A Beaverton couple leads one of only two municipal employee union chapters in the nation to endorse Obama over Clinton in presidential race
It's pretty easy to find the home of Ken Allen and Sue Lee-Allen. Theirs is the one in south Beaverton covered with Obama '08 signs.
But the impact of the couple's roadside statement reaches far beyond their suburban neighborhood.
Allen and Lee-Allen are, respectively, executive director and organizing director for the Oregon chapter of the American Federation of State, County and Municipal Employees - one of only two chapters in the nation to endorse the Illinois senator over the national board's decision to back New York Sen. Hillary Clinton. The other chapter is in Illinois.
'We believe he's the kind of president who will make a difference,' Allen said at a March 21 rally at the Memorial Coliseum in Portland. He pointed to Sen. Barack Obama's experience in mobilizing hospital employees in Illinois and the labor legislation he authored in Congress.
'He's really been on the front lines,' he said.
The national leadership, representing 1.4 million government employees, endorsed New York Sen. Hillary Clinton five months ago, saying it plans to 'spend more than $60 million on the 2008 campaign, and will mobilize a 40,000-member army of volunteers to elect Sen. Clinton.'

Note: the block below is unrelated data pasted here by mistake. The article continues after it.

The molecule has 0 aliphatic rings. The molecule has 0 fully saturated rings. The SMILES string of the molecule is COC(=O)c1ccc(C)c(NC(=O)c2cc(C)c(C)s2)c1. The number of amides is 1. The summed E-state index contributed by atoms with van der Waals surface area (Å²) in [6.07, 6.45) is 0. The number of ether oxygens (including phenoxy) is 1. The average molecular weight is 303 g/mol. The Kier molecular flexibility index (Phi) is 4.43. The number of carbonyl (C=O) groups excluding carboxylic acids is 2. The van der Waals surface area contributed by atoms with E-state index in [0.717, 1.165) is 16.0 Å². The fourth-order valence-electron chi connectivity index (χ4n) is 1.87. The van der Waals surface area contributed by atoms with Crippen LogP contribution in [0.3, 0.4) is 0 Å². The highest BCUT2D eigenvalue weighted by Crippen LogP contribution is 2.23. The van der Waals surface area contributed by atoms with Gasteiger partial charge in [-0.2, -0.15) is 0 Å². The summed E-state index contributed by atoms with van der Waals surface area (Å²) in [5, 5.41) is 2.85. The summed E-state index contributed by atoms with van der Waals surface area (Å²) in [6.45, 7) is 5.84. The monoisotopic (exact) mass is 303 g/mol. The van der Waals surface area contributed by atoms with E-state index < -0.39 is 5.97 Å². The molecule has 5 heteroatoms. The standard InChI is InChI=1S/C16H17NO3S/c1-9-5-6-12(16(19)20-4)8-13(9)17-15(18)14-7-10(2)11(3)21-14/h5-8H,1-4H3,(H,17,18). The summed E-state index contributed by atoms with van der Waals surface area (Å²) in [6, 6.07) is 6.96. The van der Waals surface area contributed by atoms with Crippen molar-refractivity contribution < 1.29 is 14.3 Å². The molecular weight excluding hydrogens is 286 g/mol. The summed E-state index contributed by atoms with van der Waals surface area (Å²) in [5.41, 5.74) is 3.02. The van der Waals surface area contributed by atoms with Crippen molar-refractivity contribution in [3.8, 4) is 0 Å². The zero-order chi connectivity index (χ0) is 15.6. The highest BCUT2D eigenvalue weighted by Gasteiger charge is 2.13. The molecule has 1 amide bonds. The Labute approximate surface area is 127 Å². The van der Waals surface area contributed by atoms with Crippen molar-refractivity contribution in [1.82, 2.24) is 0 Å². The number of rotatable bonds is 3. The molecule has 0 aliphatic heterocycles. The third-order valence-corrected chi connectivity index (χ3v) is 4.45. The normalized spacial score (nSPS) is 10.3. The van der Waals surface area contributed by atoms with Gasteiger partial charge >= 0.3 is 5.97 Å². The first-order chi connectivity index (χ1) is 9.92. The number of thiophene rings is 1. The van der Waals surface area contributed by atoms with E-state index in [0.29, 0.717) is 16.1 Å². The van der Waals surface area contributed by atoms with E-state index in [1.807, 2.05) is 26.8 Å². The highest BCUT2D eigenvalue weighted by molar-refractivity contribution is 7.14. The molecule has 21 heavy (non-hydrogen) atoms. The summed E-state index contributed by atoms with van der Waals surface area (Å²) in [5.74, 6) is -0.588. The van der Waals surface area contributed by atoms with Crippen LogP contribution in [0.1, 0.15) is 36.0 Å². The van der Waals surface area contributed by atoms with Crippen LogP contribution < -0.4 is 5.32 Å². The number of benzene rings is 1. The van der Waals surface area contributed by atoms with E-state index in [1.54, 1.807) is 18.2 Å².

AFSCME International President Gerald McEntee, who has close ties to the Clintons, said that the decision was based on extensive polls. The 10-month study suggested that Clinton 'enjoys deep support among its members.'
But Allen argues that the polls were conducted in September, 'which is way too early.
'People didn't know who Barack Obama was,' he said. 'They should have started polling in January or February when people started paying attention.'
On March 15, with a landslide vote of 60 to 3, the Oregon AFSCME board decided to support Obama.
Though that means the national leadership is 'very angry,' Allen doesn't seem to mind the split.
'We're independent in Oregon,' he said. 'Our leaders voted overwhelmingly to support Barack Obama, and that's who we're going to listen to - our leaders right here.'
He added that only the top union leadership is supporting Clinton and suspects that many other rank-and-file AFSCME members nationwide will follow Oregon's lead.
AFSCME officials declined comment on the split and what it may mean for the way it plans to endorse candidates in the future.
Nick Shapiro, Obama's campaign spokesman, said the campaign was 'thrilled' to have the endorsement, adding that 'Sen. Obama has been a strong ally of labor … he reflects the same values and priorities that AFSCME stands for.'
Shapiro added that he believes 'other candidates' may have gotten the union's support through relationships developed while spending more time in Washington, D.C.
Back in Oregon, Allen said he and his wife will continue to urge their chapter's 22,000 members to vote for Obama in the May 20 primary.
Lee-Allen said she's even planning to take vacation time to go to Pennsylvania to help organize for the April 22 primary there.
'He's not just a candidate,' Lee-Allen said. 'I think it's a movement.'
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